Have you ever needed to mix on headphones? If so, then you’ve likely experienced that moment of surprise when you realize the “headphone mix” doesn’t sound the same on speakers. If you could be assured that everyone would listen to your mix on headphones or earbuds (an increasingly prevalent proposition these days) then you’d be set, but a lot of music is still listened to on speakers in cars and homes and stages.
So is there a way to help you figure out how your headphone mix will sound when listening on the stereo? There is now. The SPL Phonitor is a headphone amp that offers several unique features to make your headphones resemble the sound of speakers.
Using SPL’s standard 120V power supply rails, discrete components and Class- A circuitry, the unit is first and foremost a formidable headphone amp. Featuring stereo VU meters that also offer a PPM (Peak Programme Meter) setting, its elegant front panel is dominated by a large non-stepped volume knob that offers markings from -90 to +10 for recalling settings. Other monitoring options include Solo (L, Off, R), Polarity Reverse (L, Off, R) and Mono (Off, On). The meters are switchable between 0 or +6 and the volume can be “dimmed” by 20 dB, to yield greater range. On the back panel are XLR in and outputs (paralleled) and a ground lift and power switch. There are also ingenious folding front feet to angle the unit for desktop use.
To understand what the Phonitor does, we should start with a little background on how our ears interact with stereo speakers. Everybody knows that listening on speakers introduces reflections from the listening room that can greatly impact our perception of the sound. But even in the best control room there are issues that impact the sound — phantom center, HRTF, speaker angle.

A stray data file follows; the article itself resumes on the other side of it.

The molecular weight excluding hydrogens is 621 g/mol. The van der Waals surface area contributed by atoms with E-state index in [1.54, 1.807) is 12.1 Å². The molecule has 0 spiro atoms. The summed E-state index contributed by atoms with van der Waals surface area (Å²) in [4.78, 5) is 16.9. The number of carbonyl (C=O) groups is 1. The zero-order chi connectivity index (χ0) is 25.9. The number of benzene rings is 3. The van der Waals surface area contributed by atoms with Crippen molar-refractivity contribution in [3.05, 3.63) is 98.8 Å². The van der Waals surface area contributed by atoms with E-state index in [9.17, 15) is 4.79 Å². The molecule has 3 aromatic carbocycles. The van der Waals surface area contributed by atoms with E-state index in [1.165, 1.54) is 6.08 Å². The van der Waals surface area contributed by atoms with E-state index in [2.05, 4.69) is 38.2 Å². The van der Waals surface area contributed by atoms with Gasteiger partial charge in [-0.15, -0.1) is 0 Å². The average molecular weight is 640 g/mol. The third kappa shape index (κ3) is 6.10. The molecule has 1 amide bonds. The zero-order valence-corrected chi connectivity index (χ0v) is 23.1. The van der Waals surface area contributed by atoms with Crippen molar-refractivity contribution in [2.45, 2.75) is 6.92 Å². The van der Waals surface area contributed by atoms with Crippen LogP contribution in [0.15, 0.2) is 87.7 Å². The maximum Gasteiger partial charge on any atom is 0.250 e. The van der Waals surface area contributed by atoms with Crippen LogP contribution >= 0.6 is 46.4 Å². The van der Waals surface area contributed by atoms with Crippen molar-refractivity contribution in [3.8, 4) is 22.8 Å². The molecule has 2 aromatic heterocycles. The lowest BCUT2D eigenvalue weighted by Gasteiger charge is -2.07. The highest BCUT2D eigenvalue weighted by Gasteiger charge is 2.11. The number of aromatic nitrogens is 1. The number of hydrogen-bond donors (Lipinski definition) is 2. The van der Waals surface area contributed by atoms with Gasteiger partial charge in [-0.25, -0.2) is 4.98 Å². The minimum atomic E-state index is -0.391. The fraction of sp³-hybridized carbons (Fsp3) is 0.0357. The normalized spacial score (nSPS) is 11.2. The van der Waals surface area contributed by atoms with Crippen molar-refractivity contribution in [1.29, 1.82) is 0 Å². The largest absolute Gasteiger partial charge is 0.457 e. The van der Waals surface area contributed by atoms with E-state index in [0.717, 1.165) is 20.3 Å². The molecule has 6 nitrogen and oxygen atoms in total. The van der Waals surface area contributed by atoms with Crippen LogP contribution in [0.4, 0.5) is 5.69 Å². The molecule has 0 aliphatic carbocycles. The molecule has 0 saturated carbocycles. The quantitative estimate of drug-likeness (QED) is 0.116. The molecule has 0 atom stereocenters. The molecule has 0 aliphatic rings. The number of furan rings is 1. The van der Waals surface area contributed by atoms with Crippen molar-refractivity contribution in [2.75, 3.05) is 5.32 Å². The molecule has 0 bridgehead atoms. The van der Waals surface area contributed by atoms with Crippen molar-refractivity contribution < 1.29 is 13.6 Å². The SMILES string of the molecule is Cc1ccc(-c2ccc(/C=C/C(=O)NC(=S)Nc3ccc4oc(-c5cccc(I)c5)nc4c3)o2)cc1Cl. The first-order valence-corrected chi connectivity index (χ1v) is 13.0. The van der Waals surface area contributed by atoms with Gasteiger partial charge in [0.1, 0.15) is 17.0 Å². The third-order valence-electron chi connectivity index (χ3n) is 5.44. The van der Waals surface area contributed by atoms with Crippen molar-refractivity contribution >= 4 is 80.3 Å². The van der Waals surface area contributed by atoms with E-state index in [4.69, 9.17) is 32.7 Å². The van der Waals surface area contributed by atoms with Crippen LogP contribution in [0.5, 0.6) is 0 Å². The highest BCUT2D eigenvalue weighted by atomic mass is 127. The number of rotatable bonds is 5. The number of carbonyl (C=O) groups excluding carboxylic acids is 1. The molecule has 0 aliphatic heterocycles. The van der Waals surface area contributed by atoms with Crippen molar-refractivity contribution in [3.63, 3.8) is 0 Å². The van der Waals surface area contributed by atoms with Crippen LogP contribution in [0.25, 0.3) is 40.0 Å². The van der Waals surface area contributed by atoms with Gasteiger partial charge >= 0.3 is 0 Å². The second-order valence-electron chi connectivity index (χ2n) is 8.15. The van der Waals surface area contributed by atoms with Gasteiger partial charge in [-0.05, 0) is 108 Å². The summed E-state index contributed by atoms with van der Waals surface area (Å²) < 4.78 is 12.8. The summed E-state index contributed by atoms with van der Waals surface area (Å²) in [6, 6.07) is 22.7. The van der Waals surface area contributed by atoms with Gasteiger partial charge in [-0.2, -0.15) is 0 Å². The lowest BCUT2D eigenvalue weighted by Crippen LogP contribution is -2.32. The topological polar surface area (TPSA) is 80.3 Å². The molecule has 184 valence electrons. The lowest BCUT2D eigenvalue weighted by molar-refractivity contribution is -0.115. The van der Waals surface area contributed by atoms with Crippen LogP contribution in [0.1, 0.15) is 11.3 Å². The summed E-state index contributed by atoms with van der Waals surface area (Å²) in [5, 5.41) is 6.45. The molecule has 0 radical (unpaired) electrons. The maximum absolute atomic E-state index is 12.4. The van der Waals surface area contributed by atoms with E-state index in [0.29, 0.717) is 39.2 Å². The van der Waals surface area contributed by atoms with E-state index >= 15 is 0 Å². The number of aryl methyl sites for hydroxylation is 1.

Phantom center is the artificial “ghost” center image that is created when the same signal comes out of two equidistant stereo speakers at the same level. It’s how we make the vocalist “appear” in the center of the mix without a center speaker. I don’t have space here to teach a class on HRTF (Head-Related Transfer Function), but oversimplified it is a description of the effect of having our ears (our sonic receptors) positioned separately on either side of a solid mass (our head). One effect this has when we listen on speakers is a reduction of apparent level (at certain frequencies) of the phantom center due to crosstalk between the speakers and each ear. When our ears get discrete information like when wearing headphones, left channel to the left ear only and the same with the right, then that reduction doesn’t happen, but then we have to deal with the extra-wide soundstage because of the discrete delivery. Then there’s the width/angle of the speaker positions that also have an effect. The Phonitor offers unique options to deal with these.
The Phonitor’s monitoring options (Control Elements) are comprised of three knobs labeled Crossfeed, Speaker Angle, and Center Level with two switches to defeat them. Crossfeed, in six steps from Min(imum) to Max, interacts with Speaker Angle and simulates the frequency-dependent crosstalk between the Left speaker/Right ear and the Right speaker/Left ear. The Speaker Angle control offers six positions with angles from 15-75 degrees. These can be switched in and out together. The Center Level control offers phantom center reduction in six steps from -0.3 to -2 dB.